connected to Switch A, and needs to communicate with Node A on
Segment B. Switch A does not know who Node A is, so it floods
The packet travels via Segment A or Segment C to the other
two switches (B and C). Switch B will add Node B to the lookup
table it maintains for Segment A, while Switch C will add it
to the lookup table for Segment C. If neither switch has
learned the address for Node A yet, they will flood Segment B
looking for Node A. Each switch will take the packet sent by
the other switch and flood it back out again immediately,
since they still don't know who Node A is. Switch A will
receive the packet from each segment and flood it back out on
the other segment. This causes a broadcast storm as the
packets are broadcast, received and rebroadcast by each
switch, resulting in potentially severe network congestion.
Which brings us to spanning trees...
Spanning Trees To prevent broadcast storms
and other unwanted side effects of looping, Digital
Equipment Corporation created the spanning-tree
protocol (STP), which has been standardized as the
802.1d specification by the Institute
of Electrical and Electronic Engineers (IEEE).
Essentially, a spanning tree uses the spanning-tree
algorithm (STA), which senses that the switch has more
than one way to communicate with a node, determines which way
is best and blocks out the other path(s). The cool thing is
that it keeps track of the other path(s), just in case the
primary path is unavailable.
Here's how STP works:
Each switch is assigned a group of IDs, one for the
switch itself and one for each port on the switch. The
switch's identifier, called the bridge ID (BID), is 8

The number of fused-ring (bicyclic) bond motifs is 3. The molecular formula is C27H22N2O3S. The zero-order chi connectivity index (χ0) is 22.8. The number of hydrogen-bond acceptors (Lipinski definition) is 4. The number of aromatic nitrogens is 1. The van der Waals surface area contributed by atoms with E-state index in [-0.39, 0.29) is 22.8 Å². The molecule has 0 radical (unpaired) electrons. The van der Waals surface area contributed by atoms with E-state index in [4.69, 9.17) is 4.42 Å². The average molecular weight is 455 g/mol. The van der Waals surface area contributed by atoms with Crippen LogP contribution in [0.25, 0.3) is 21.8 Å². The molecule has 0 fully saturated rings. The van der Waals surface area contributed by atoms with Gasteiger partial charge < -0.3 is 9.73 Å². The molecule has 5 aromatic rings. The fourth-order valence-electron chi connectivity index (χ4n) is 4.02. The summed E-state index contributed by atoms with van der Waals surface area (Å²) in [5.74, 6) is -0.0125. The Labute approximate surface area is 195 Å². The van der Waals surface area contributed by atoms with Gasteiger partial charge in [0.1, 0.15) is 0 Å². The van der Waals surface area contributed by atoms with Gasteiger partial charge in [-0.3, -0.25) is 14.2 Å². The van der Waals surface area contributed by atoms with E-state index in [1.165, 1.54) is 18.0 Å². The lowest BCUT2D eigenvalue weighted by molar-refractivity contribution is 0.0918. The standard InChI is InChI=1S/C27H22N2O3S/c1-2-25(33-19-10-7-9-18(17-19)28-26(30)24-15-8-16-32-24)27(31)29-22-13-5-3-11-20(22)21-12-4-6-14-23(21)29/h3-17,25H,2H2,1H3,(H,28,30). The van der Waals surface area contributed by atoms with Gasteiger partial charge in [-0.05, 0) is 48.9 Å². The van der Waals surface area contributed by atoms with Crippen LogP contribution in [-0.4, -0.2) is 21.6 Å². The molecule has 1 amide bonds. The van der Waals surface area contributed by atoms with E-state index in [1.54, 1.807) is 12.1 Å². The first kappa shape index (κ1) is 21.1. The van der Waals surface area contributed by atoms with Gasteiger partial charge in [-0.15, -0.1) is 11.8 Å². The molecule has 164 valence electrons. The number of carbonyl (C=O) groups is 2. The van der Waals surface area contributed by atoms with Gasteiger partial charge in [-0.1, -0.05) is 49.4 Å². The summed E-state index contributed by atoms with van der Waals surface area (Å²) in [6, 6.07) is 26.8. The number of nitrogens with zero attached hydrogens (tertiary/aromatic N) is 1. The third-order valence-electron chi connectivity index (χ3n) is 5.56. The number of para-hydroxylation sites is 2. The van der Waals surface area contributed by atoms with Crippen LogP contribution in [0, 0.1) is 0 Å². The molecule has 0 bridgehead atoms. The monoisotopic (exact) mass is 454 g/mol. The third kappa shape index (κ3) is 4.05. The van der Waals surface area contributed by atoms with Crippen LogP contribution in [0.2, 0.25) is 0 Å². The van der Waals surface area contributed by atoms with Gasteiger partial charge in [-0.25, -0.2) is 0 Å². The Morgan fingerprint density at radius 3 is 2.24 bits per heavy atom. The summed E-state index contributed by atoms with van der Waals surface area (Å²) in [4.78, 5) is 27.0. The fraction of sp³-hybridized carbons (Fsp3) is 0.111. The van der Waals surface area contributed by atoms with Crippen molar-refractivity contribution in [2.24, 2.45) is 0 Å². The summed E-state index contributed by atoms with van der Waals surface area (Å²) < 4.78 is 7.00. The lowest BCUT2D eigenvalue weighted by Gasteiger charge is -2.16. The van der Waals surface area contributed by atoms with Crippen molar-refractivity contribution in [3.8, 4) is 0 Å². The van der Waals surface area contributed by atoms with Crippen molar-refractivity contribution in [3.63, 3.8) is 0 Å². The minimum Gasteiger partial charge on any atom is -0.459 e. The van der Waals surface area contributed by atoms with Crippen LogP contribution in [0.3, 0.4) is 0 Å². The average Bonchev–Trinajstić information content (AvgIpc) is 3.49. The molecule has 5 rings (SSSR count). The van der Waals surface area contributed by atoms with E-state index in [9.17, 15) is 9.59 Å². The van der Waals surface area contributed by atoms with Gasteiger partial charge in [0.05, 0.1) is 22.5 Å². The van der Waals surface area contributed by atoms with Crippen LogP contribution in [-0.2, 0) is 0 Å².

bytes long and contains a bridge priority (2 bytes) along
with one of the switch's MAC addresses (6 bytes). Each
port ID is 16 bits long with two parts: a 6-bit
priority setting and a 10-bit port number.
A path cost value is given to each port. The cost
is typically based on a guideline established as part of
802.1d. According to the original specification, cost is
1,000 Mbps (1 gigabit per second) divided by the bandwidth
of the segment connected to the port. Therefore, a 10 Mbps
connection would have a cost of (1,000/10) 100.
To compensate for the speed of networks increasing beyond
the gigabit range, the standard cost has been slightly
modified. The new cost values are:
STP Cost Value
You should also note that the path cost can be an
arbitrary value assigned by the network administrator,
instead of one of the standard cost values.
Each switch begins a discovery process to choose which
network paths it should use for each segment. This
information is shared between all the switches by way of
special network frames called bridge protocol data
units (BPDU). The parts of a BPDU are:
Root BID - This is the BID of the current
Path cost to root bridge - This determines how
far away the root bridge is. For example, if the data has
to travel over three 100-Mbps segments to reach the root
bridge, then the cost is (19 + 19 + 0) 38. The segment
attached to the root bridge will normally have a path cost
Sender BID - This is the BID of the switch that
sends the BPDU.
Port ID - This is the actual port on the switch
that the BPDU was sent from.
All of the switches are constantly sending BPDUs to each
other, trying to determine the best path between various
segments. When a switch receives a BPDU (from another
switch) that is better than the one it is broadcasting for
the same segment, it will stop broadcasting its BPDU out
that segment. Instead, it will store the other switch's BPDU
for reference and for broadcasting out to inferior
segments, such as those that are farther away from the
A root bridge is chosen based on the results of
the BPDU process between the switches. Initially, every
switch considers itself the root bridge. When a switch first
powers up on the network, it sends out a BPDU with its own
BID as the root BID. When the other switches receive the
BPDU, they compare the BID to the one they already have
stored as the root BID. If the new root BID has a lower
value, they replace the saved one. But if the saved root BID